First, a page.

Breaking down communication barriers
Written by Darcey-Lynn Marc
If you have never considered the MBTI® tool as an addition to your strategic planning process, you are likely missing an opportunity to boost the depth and breadth of your discussions. One of the cornerstones of effective strategic planning is communication. The ability and willingness to gather information, share insights, challenge ideas and opinions, and distill a focused and meaningful direction for an organization are critical to this process.
Members of leadership teams and governing bodies are made up of individuals with various experiences, skills, paradigms, and preferences. These differences bring value to discussions. They also serve as filters of information and shape how information is shared and discussed. Some of the pitfalls that even experienced and skilled groups fall into include the following:
- Discounting an idea that seems outside the box.
- Some individuals dominating the discussion.
- Others not sharing information until the end of the discussion.
- Some wanting only practical, proven strategies that move the organization forward incrementally while others are looking for expansive change with the debate ending in stalemate.
- Frustration between members who are ‘over prepared” versus those that seem to just show up and dive into the discussion.
- Discussions that seem to jump from one idea to the next with no destination ever arrived at.
- A process that is prescribed, followed with no room for deviation.
- Some wanting volumes of data and information in order to move forward.
- Others seeming to make decisions based on little or no information at all.
The MBTI tool is a powerful starting point for strategic discussions. By alerting the group members to their natural style regarding information gathering, analyzing, decision making and need for conclusion versus a more open ended approach, experiences that might seem to be rooted in conflict are better recognized as simply being differences. Once individuals understand and can recognize what is different, a transformation in the discussion often occurs. Dialogue emerges rather than positional debate. The focus becomes on the topic rather than on the people. The facilitator of the strategic planning process is also better able to alert the group to any situations where the natural type is helping or hindering the discussion.
By introducing the MBTI assessment at the beginning of the strategy process, the group is alerted to any natural biases or pitfalls. If the group is predominantly Intuitive, they may risk setting direction with insufficient evidence; in contrast, a group that is predominantly Sensing might get bogged down searching for enough data to have confidence in the direction they are contemplating.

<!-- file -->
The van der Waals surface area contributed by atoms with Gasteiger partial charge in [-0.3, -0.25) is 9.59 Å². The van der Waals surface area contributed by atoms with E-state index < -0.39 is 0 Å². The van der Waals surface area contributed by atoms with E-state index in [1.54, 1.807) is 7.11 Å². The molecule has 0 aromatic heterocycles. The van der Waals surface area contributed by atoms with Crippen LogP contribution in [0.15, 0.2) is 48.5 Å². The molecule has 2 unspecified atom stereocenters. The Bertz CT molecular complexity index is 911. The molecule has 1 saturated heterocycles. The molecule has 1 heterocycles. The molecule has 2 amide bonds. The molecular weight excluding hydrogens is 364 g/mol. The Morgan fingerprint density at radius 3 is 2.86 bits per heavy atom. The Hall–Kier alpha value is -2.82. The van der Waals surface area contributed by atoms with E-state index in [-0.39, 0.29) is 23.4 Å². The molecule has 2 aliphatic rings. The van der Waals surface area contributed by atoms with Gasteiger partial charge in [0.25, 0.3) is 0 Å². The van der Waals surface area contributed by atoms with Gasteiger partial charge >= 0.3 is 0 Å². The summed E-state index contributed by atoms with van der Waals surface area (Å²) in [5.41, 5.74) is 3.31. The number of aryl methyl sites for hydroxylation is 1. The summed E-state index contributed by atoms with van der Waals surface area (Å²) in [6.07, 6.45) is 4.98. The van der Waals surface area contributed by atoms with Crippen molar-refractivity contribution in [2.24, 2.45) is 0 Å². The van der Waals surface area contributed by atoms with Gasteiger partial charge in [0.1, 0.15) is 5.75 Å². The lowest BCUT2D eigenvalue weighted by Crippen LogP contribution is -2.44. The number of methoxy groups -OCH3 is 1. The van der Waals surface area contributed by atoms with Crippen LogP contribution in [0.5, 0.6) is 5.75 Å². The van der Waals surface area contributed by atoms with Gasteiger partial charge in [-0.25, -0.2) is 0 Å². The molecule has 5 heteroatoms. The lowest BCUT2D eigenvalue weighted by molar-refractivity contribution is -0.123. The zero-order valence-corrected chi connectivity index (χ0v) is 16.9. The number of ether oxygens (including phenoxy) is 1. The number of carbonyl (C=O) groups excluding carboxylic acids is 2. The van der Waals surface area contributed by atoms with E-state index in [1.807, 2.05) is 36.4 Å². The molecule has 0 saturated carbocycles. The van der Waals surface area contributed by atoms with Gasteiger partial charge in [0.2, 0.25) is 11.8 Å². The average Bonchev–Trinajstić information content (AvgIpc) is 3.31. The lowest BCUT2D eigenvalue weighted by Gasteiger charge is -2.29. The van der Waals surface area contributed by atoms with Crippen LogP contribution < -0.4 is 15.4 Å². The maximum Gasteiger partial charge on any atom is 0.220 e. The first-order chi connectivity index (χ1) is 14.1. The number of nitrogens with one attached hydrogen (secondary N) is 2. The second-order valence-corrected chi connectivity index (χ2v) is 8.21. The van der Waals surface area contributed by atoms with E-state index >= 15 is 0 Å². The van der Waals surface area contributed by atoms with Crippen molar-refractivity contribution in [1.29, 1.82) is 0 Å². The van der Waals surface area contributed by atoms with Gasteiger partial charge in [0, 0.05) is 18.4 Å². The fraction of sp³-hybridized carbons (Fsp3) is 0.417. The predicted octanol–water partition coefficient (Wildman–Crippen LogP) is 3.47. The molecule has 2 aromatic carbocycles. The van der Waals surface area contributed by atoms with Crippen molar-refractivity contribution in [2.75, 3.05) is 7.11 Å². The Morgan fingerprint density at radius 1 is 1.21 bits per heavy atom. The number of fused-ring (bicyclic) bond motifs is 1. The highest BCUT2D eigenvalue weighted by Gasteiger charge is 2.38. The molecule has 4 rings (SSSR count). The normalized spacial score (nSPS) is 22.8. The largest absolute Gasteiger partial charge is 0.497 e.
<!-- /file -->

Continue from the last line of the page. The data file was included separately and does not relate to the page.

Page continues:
The MBTI tool provides individuals with a common language to challenge ideas and approaches taken by others. For example, “Do we really need that much evidence to move forward or is it just our natural preference to gather this evidence?” or, “Are we making too big a leap here because it feels so energizing to our natural way of doing something?”
Being aware of the type profile of the group also supports effective preparation of pre-meeting materials, ensuring that the information needs of all preferences are met rather than just a select group. This treats all members of the group equally and encourages participation at the meeting.
Looking outside, identifying the type profile of the organization and comparing this to other stakeholder groups or customers can be invaluable in building stronger relationships.
For example, one organization I worked with was struggling to understand why their client was continually frustrated with them and was sending signals that they were going to look elsewhere for a service provider. How could this be when the organization spent countless hours in meetings to improve processes, information and products for this very client? How could the client not know how important they were?
Well, when the INTP organization discovered their client organization was operating as an ESFJ organization, many light bulbs went on. The client wanted to build a relationship, be involved and participate in the changes and wanted things done sooner than later. What the client experienced was no contact… because the service provider was trying to make things perfect and then showcase them to the client. By using the MBTI tool as part of the analysis, the organization was able to adjust their approach to working with this client and built a stronger relationship, keeping them as a client.
Darcey-Lynn Marc is a long-established Organizational Effectiveness consultant and is the principal of Marc & Associates Incorporated. As a strategic consultant, Darcey-Lynn builds long-term relationships with her clients, guiding them through transformations as they grow, adapt and change.